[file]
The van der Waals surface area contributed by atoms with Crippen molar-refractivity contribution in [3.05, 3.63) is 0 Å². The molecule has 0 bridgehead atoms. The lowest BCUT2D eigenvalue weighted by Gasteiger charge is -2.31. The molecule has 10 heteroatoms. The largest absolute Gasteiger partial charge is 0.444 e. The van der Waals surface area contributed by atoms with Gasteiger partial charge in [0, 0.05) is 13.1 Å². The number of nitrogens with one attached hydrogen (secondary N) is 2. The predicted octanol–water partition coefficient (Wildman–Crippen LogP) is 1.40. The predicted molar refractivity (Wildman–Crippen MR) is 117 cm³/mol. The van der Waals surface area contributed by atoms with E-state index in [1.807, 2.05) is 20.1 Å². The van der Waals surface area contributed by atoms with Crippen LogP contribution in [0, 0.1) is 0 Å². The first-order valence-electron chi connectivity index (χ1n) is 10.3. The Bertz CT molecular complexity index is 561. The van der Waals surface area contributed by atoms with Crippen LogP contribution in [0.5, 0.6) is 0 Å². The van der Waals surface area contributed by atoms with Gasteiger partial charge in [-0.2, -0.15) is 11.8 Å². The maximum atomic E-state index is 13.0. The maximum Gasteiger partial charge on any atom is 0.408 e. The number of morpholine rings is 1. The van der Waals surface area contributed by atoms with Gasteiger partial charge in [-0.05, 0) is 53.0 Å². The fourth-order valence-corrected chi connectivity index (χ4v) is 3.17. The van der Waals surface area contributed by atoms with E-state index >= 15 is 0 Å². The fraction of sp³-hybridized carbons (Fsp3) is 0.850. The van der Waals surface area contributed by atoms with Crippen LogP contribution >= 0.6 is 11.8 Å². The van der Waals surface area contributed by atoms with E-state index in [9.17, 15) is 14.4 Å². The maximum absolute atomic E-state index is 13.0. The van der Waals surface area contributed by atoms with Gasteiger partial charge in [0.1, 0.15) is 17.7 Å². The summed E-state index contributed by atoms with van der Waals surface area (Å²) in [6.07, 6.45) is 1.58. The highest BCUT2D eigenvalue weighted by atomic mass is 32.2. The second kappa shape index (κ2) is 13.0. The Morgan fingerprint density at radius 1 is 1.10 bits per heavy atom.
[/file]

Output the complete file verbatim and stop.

The van der Waals surface area contributed by atoms with Crippen molar-refractivity contribution in [3.05, 3.63) is 0 Å². The molecule has 0 bridgehead atoms. The lowest BCUT2D eigenvalue weighted by Gasteiger charge is -2.31. The molecule has 10 heteroatoms. The largest absolute Gasteiger partial charge is 0.444 e. The van der Waals surface area contributed by atoms with Gasteiger partial charge in [0, 0.05) is 13.1 Å². The number of nitrogens with one attached hydrogen (secondary N) is 2. The predicted octanol–water partition coefficient (Wildman–Crippen LogP) is 1.40. The predicted molar refractivity (Wildman–Crippen MR) is 117 cm³/mol. The van der Waals surface area contributed by atoms with E-state index in [1.807, 2.05) is 20.1 Å². The van der Waals surface area contributed by atoms with Crippen LogP contribution in [0, 0.1) is 0 Å². The first-order valence-electron chi connectivity index (χ1n) is 10.3. The Bertz CT molecular complexity index is 561. The van der Waals surface area contributed by atoms with Crippen LogP contribution in [0.5, 0.6) is 0 Å². The van der Waals surface area contributed by atoms with Gasteiger partial charge in [-0.2, -0.15) is 11.8 Å². The maximum atomic E-state index is 13.0. The maximum Gasteiger partial charge on any atom is 0.408 e. The number of morpholine rings is 1. The van der Waals surface area contributed by atoms with Gasteiger partial charge in [-0.05, 0) is 53.0 Å². The fourth-order valence-corrected chi connectivity index (χ4v) is 3.17. The van der Waals surface area contributed by atoms with E-state index >= 15 is 0 Å². The fraction of sp³-hybridized carbons (Fsp3) is 0.850. The van der Waals surface area contributed by atoms with Crippen LogP contribution >= 0.6 is 11.8 Å². The van der Waals surface area contributed by atoms with E-state index in [9.17, 15) is 14.4 Å². The maximum absolute atomic E-state index is 13.0. The van der Waals surface area contributed by atoms with Gasteiger partial charge in [0.1, 0.15) is 17.7 Å². The summed E-state index contributed by atoms with van der Waals surface area (Å²) in [6.07, 6.45) is 1.58. The highest BCUT2D eigenvalue weighted by atomic mass is 32.2. The second kappa shape index (κ2) is 13.0. The Morgan fingerprint density at radius 1 is 1.10 bits per heavy atom.